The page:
Estate Planning FAQ
Estate planning is a process involving the counsel of professional advisors who are familiar with your goals and concerns, your assets and how they are owned, and your family structure. It can involve the services of a variety of professionals, including your lawyer, accountant, financial planner, life insurance advisor, banker and broker.
Estate planning covers the transfer of property at death as well as a variety of other personal matters and may or may not involve tax planning. The core document most often associated with this process is your will.
If you die intestate (without a will), your state's laws of descent and distribution will determine who receives your property by default. These laws vary from state to state, but typically the distribution would be to your spouse and children, or if none, to other family members. A state's plan often reflects the legislature's guess as to how most people would dispose of their estates and builds in protections for certain beneficiaries, particularly minor children. That plan may or may not reflect your actual wishes, and some of the built-in protections may not be necessary in a harmonious family setting. A will allows you to alter the state's default plan to suit your personal preferences. It also permits you to exercise control over a myriad of personal decisions that broad and general state default provisions cannot address.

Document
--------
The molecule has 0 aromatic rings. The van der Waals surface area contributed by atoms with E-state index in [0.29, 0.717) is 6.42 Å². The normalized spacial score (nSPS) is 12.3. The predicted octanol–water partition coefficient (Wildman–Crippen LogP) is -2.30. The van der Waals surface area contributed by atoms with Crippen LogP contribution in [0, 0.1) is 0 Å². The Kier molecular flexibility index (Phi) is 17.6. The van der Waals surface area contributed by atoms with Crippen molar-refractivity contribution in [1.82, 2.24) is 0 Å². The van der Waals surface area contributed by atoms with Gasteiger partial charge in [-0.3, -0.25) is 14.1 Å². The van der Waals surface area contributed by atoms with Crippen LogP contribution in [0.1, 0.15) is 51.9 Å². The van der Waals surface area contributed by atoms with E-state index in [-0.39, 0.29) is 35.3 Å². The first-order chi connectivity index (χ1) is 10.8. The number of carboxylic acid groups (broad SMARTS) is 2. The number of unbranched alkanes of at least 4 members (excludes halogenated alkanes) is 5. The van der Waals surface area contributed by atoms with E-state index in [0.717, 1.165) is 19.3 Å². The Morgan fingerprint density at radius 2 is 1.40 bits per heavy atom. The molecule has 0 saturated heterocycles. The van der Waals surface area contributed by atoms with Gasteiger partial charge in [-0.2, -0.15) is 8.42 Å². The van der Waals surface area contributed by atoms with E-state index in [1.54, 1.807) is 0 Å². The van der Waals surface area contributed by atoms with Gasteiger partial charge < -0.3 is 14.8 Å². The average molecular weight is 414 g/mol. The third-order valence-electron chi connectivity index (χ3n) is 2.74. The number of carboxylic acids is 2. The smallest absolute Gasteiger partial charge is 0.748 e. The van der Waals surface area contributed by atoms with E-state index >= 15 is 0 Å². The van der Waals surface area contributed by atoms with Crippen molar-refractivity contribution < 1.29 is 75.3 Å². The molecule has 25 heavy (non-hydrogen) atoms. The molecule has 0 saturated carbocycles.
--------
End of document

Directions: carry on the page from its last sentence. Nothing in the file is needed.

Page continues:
A will provides for the distribution of certain property owned by you at the time of your death, and generally you may dispose of such property in any manner you choose.
A will does not govern the transfer of certain types of assets, called non-probate property, which by operation of law (title) or contract (such as a beneficiary designation) pass to someone other than your estate on your death. For example, real estate and other assets owned with rights of survivorship pass automatically to the surviving owner. Likewise, an IRA or insurance policy payable to a named beneficiary passes to that named beneficiary regardless of your will.
- Probate is the court-supervised process of administering your estate and transferring your property at death pursuant to the terms of your will.
- Probate is the formal legal process that gives recognition to a will and appoints the executor or personal representative who will administer the estate and distribute assets to the intended beneficiaries.
- The basic job of administration and accounting for assets must be done whether the estate is handled by an executor in probate or whether probate is avoided because all assets were transferred to a living trust during lifetime or jointly owned.
- In planning your estate, more important than minimizing probate is minimizing the real issues that can make probate difficult, such as lawsuits by heirs